Now, you might think that validation and synchronization are not important to you for this particular value, and they may never be for this particular instance. But by using properties instead of direct field access is making your application much more maintainable in the future. (Suppose the value of an integer field suddenly needs to come from a source different from the original implementation and it needs to be converted from a string to an int. If you use properties to wrap the field then you make the change in one place and all the client code that uses that property does not need to change at all!)

Also, for managing information shared across many classes (global) take a look at the singleton pattern. But beware! Even though it looks neat and clean you can still get into trouble with it. Though if you really need global data you should use properties contained in a singleton. If nothing else, it's a good organization strategy.

To avoid issues with singletons or "global" data take a look at dependency injection as a much better alternative.

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I agree. I think he might want to create a singleton. Check out csharpindepth.com/Articles/General/Singleton.aspx it shows you how to implement the singlton safely. –  Beth Whitezel Dec 15 '10 at 5:41
    
@BitOff: A nice link and a great example of the synch idea from my recent edits. Also a great nod to the #1 wiz on SO, Jon Skeet. (He wrote that book: stackoverflow.com/users/22656/jon-skeet) –  Paul Sasik Dec 15 '10 at 5:43

C# syntax doesn't have a "global variable" declaration. It has properties and fields, and static properties and fields.

If by "global variable" you mean a static field or static property, that is different from a property or field in that the static field or property is not stored in the object instance data, it is stored in global memory. The value assigned to a static field or property is accessible to all instances of that class, and all instances see the same value. A static field is the closest thing C# has to the notion of "global variable" found in other programming languages.

A non-static property or field stores its data in the object instance data, so each instance of the object has its own local copy. Modifying object1.A property will not affect the value of object2.A property.

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Have a look at Properties (C# Programming Guide)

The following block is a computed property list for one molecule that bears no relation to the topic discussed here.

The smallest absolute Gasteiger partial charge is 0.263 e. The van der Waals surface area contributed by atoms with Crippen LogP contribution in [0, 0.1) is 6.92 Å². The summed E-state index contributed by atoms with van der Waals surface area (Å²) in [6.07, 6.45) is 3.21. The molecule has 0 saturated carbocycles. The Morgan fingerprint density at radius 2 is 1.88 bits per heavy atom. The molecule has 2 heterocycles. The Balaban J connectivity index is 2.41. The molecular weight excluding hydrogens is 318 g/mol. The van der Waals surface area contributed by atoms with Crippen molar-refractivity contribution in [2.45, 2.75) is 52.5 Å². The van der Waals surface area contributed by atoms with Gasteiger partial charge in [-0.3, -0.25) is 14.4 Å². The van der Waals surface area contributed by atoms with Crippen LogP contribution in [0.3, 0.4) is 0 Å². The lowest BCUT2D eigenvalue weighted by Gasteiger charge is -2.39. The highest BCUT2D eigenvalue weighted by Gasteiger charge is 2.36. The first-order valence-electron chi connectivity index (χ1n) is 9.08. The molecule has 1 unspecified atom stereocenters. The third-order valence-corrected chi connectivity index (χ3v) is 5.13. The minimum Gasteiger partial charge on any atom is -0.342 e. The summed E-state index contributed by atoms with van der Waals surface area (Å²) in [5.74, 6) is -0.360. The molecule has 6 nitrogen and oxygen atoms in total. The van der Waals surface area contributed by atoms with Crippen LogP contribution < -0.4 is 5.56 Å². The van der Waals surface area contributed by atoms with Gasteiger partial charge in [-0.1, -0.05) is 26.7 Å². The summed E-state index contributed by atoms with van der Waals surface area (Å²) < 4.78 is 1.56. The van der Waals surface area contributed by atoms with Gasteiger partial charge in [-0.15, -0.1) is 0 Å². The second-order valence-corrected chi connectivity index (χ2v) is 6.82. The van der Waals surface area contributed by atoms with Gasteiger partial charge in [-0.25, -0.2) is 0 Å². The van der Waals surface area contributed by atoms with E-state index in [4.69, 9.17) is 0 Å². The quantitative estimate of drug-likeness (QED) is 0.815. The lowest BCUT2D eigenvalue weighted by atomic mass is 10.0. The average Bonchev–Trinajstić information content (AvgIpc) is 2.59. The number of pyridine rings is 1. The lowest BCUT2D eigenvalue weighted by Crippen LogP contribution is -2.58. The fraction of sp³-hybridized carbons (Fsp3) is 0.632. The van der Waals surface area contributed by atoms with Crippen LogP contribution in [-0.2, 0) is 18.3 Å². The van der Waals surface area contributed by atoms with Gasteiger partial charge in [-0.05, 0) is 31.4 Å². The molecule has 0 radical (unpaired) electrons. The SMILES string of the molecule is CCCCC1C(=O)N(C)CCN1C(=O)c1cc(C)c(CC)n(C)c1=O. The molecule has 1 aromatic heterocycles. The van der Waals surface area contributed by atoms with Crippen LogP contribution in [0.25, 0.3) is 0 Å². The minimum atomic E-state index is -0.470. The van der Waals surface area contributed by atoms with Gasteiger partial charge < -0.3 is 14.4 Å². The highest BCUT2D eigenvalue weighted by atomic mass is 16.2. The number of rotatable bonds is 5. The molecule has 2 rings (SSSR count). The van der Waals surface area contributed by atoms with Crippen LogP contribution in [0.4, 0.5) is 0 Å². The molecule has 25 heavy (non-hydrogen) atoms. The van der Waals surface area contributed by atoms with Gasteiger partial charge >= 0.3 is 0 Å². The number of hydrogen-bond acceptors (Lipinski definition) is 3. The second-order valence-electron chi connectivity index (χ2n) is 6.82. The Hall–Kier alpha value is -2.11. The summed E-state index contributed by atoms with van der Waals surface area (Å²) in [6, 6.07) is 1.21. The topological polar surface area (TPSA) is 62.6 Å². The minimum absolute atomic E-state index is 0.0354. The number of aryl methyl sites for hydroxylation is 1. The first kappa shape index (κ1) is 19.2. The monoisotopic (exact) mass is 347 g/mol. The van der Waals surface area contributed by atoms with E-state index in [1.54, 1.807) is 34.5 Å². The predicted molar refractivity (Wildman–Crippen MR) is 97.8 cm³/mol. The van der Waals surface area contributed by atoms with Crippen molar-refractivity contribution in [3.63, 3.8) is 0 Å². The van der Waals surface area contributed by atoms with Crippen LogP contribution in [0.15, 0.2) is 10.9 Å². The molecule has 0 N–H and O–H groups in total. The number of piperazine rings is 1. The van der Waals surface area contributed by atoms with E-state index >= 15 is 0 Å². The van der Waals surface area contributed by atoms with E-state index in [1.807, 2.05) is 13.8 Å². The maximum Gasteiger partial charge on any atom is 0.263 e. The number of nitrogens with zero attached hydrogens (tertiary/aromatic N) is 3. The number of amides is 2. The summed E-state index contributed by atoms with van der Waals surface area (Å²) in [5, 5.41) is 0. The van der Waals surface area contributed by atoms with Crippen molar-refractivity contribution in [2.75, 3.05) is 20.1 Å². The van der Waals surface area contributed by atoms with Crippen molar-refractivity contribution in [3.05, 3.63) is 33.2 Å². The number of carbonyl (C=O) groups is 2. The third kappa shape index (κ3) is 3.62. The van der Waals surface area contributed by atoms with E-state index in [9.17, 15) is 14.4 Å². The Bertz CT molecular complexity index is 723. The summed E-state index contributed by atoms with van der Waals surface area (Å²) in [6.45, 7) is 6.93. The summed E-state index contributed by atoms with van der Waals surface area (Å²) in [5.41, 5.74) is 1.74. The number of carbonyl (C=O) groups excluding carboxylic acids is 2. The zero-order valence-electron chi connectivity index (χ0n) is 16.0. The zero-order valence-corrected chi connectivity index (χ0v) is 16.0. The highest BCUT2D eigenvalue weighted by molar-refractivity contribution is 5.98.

A property is a member that provides a flexible mechanism to read, write, or compute the value of a private field. Properties can be used as if they are public data members, but they are actually special methods called accessors. This enables data to be accessed easily and still helps promote the safety and flexibility of methods.

  • Properties enable a class to expose a public way of getting and setting values, while hiding implementation or verification code.
  • A get property accessor is used to return the property value, and a set accessor is used to assign a new value. These accessors can have different access levels.
  • Properties that do not implement a set accessor are read only.
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Actually need advantages of 'Property' over 'Global Variable'. A kind of comparison –  Asad Dec 15 '10 at 5:22
    
Good reply, then what are the actual benefits of using property over gloabl variables? –  Asad Dec 15 '10 at 5:28
    
"Global Variable" is more a term we used in a scripting language or in VB6 or something. In the strongly typed C#, all data is a property of an instance of a known class or data on a static class. Just like there aren't any free-floating functions, either, just methods and static methods. –  zanlok Dec 15 '10 at 5:29
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You have no control over public fields. The user of your class can set it to what ever value they wish. No validation, checks, etc... –  Adriaan Stander Dec 15 '10 at 5:30

I prefer properties because then when I use them in code I know exactly which class was used to call them (ex. class.property = value). Public class variables can become a real pain and waste of time when you are trying to figure out where they came from during debugging.